Courts and judges – bias

High Court casenotes

In QYFM v Minister for Immigration, Citizenship, Migrant Services and Multicultural Affairs & Anor [2023] HCA 15 (17 May 2023), the High Court was required to consider whether a judge (Bromwich J), sitting as part of the Full Court of the Federal Court, should have recused himself from the hearing of an appeal by reason of a reasonable apprehension of bias.

In addressing this question, the High Court also addressed the ancillary question of whether the Full Court, and not Bromwich J alone, should have determined the appellant’s application that Bromwich J recuse himself.

The appellant is a citizen of Burkina Faso. In 2013 the appellant was convicted of a drug importation offence and sentenced to imprisonment for a term of 10 years, with a non-parole period of seven years. The appellant unsuccessfully appealed against his conviction (conviction appeal).

Before his elevation to the bench, Bromwich J was a senior barrister who occupied the position of the Commonwealth Director of Public Prosecutions. While in this position, Bromwich J appeared for the Crown in the conviction appeal.

In 2017 a delegate of the Minister decided to – pursuant to s501(3A) of the Migration Act 1958 (Cth) – cancel the appellant’s visa, on the basis the appellant did not pass the ‘character test’ by reason of the sentence of imprisonment.

In 2019 another delegate of the Minister decided not to revoke the cancellation of the appellant’s visa. The appellant sought a review of the decision by the Administrative Appeals Tribunal (AAT) – the AAT affirmed the decision.


The appellant then applied for a judicial review of the AAT’s decision and was unsuccessful before a single judge of the Federal Court. The appellant then appealed to the Full Court, constituted by McKerracher, Griffiths and Bromwich JJ (visa appeal).

Shortly before the hearing of the visa appeal, Bromwich J’s associate sent an email to the legal representatives of the parties to advise them he had appeared for the Crown in the conviction appeal. Further, that his Honour did not consider this circumstance gave rise to an apprehension of bias.

At the commencement of the hearing of the visa appeal, the appellant’s counsel made an oral application for Bromwich J to recuse himself. After a short adjournment, Kerracher J invited Bromwich J to deal with the application. Bromwich J declined to recuse himself and gave reasons for his decision. Kerracher J then invited the appellant’s counsel to continue and the hearing of the visa appeal resumed.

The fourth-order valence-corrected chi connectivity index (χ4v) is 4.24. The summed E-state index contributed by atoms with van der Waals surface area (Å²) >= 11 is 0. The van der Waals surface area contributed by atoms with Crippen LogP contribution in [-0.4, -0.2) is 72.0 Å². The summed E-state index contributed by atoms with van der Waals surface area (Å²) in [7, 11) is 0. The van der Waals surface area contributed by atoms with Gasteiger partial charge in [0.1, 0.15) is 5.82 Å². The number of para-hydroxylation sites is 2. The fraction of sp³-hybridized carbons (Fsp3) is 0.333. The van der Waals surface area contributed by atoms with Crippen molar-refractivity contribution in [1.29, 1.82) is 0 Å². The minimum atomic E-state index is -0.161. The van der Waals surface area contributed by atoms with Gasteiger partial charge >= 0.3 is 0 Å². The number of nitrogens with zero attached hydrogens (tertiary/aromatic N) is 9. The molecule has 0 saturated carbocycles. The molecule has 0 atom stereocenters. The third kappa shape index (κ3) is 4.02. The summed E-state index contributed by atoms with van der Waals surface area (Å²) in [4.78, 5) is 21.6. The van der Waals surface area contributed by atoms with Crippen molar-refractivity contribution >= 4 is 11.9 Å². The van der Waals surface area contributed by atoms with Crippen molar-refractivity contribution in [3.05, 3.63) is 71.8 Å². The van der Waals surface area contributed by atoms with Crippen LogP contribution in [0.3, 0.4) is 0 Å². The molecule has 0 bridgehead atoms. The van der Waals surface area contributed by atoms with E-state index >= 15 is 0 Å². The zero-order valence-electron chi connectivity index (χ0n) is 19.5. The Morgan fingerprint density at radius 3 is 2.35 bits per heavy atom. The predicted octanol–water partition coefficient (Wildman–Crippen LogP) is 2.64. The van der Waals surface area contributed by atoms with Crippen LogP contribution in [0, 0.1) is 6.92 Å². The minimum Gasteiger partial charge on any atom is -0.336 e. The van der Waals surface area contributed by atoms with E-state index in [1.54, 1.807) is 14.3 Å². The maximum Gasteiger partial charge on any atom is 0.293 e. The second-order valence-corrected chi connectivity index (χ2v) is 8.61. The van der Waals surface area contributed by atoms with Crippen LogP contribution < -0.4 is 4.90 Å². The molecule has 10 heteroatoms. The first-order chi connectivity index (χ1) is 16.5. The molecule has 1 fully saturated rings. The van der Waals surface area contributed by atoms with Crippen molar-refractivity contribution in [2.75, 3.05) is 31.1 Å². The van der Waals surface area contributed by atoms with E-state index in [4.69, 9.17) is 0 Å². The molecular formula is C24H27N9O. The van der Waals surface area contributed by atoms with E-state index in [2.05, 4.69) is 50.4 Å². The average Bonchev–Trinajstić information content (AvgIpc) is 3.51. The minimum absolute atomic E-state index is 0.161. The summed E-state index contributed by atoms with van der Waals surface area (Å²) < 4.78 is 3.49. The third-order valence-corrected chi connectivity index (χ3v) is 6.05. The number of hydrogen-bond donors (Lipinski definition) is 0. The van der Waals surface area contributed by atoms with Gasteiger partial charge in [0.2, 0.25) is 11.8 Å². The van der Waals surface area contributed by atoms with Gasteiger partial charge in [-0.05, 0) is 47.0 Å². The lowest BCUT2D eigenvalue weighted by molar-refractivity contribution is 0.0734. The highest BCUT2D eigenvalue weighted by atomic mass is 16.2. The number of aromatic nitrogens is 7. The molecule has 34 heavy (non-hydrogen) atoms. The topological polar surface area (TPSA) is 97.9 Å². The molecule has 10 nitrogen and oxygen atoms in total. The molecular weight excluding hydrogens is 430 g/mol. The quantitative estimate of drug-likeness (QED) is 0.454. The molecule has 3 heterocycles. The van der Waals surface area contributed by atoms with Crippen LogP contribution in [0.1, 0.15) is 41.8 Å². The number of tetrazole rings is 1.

The Full Court later delivered its decision dismissing the visa appeal. The joint reasons for judgment, published by McKerracher and Griffiths JJ, did not address the oral application (made at the hearing) that Bromwich J recuse himself.

In separate reasons for judgment, Bromwich J agreed with McKerracher and Griffiths JJ and went on to restate his reasons for refusing to recuse himself.

The appellant appealed to the High Court. The High Court (Steward and Gleeson JJ dissenting) allowed the appeal. All of the High Court justices (with the exception of Kiefel CJ and Gageler J) set out their reasons in single judgments.


As to the first question (whether there was a reasonable apprehension of bias), after a careful application of the principles enunciated in Ebner v Official Trustee in Bankruptcy (2000) 205 CLR 337, the High Court concluded there was an apprehension of bias.

The High Court considered a fair-minded observer might reasonably apprehend that a judge, who had been involved as an advocate in the prosecution of an individual in the past, might not bring an impartial mind to the issues to be determined – especially where that prosecution is connected with the case before the court: Kiefel CJ and Gageler J at [55], Gordon J at [82]-[83], Edelman J at [175] and Jagot J at [299].

Steward J, at [214]-[215], and Gleeson, at [267], considered it was very unlikely that a fair-minded lay observer would consider a judge’s participation in the conviction appeal to – on its own – undermine his neutrality in the visa appeal.

As to the second question (whether the Full Court should have determined the appellant’s application that Bromwich J recuse himself), the High Court was divided on who, and how, the application should have been determined.

Kiefel CJ and Gageler J, at [27]-[29] and [35], considered that the Full Court had an institutional responsibility to determine the application (being a challenge to its jurisdiction).

Gordon J, at [94], considered that the proper course is for the judge in question to initially determine whether they ought to recuse themselves and, only if the judge does not recuse themselves and the objection is maintained, does the Full Court, as a whole, need to determine the issue.


Steward J, at [193], expressly agreed with Gordon J’s position. Edelman J also reached a similar position to Gordon J at [133] and [152]. Jagot J, at [314], considered that the application could only be determined by the judge in question. Gleeson J, at [271], declined to express a view.

Finally, if there is any law enthusiast out there searching for the perfect quote to adorn a t-shirt or tea towel, I recommend the final line of Edelman J’s judgment at [192]: “The appearance of justice is good. Actual justice is better. Both is best of all.”

Dr Michelle Sharpe is a Victorian barrister practising in general commercial, real property, disciplinary and regulatory law, 03 9225 8722, email The full version of these judgments can be found at

Share this article

Leave a Reply

Your email address will not be published. Required fields are marked *

Search by keyword